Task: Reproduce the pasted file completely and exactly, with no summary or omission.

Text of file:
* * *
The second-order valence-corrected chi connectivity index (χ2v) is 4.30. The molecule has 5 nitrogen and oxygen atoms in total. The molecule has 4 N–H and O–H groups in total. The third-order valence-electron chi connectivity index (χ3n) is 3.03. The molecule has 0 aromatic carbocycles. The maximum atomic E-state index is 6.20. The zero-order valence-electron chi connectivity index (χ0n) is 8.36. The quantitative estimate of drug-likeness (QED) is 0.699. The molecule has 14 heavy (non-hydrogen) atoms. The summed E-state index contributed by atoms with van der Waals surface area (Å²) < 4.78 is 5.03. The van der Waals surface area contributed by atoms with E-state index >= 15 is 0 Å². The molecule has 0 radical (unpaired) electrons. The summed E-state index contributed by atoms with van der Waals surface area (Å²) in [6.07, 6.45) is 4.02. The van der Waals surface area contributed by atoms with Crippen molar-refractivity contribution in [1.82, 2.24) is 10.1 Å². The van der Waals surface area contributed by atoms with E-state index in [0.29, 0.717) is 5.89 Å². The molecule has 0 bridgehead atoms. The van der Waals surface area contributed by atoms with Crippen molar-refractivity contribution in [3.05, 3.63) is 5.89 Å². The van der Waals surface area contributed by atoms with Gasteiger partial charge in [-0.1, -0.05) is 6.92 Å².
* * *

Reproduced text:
The second-order valence-corrected chi connectivity index (χ2v) is 4.30. The molecule has 5 nitrogen and oxygen atoms in total. The molecule has 4 N–H and O–H groups in total. The third-order valence-electron chi connectivity index (χ3n) is 3.03. The molecule has 0 aromatic carbocycles. The maximum atomic E-state index is 6.20. The zero-order valence-electron chi connectivity index (χ0n) is 8.36. The quantitative estimate of drug-likeness (QED) is 0.699. The molecule has 14 heavy (non-hydrogen) atoms. The summed E-state index contributed by atoms with van der Waals surface area (Å²) < 4.78 is 5.03. The van der Waals surface area contributed by atoms with E-state index >= 15 is 0 Å². The molecule has 0 radical (unpaired) electrons. The summed E-state index contributed by atoms with van der Waals surface area (Å²) in [6.07, 6.45) is 4.02. The van der Waals surface area contributed by atoms with Crippen molar-refractivity contribution in [1.82, 2.24) is 10.1 Å². The van der Waals surface area contributed by atoms with E-state index in [0.29, 0.717) is 5.89 Å². The molecule has 0 bridgehead atoms. The van der Waals surface area contributed by atoms with Crippen molar-refractivity contribution in [3.05, 3.63) is 5.89 Å². The van der Waals surface area contributed by atoms with Gasteiger partial charge in [-0.1, -0.05) is 6.92 Å².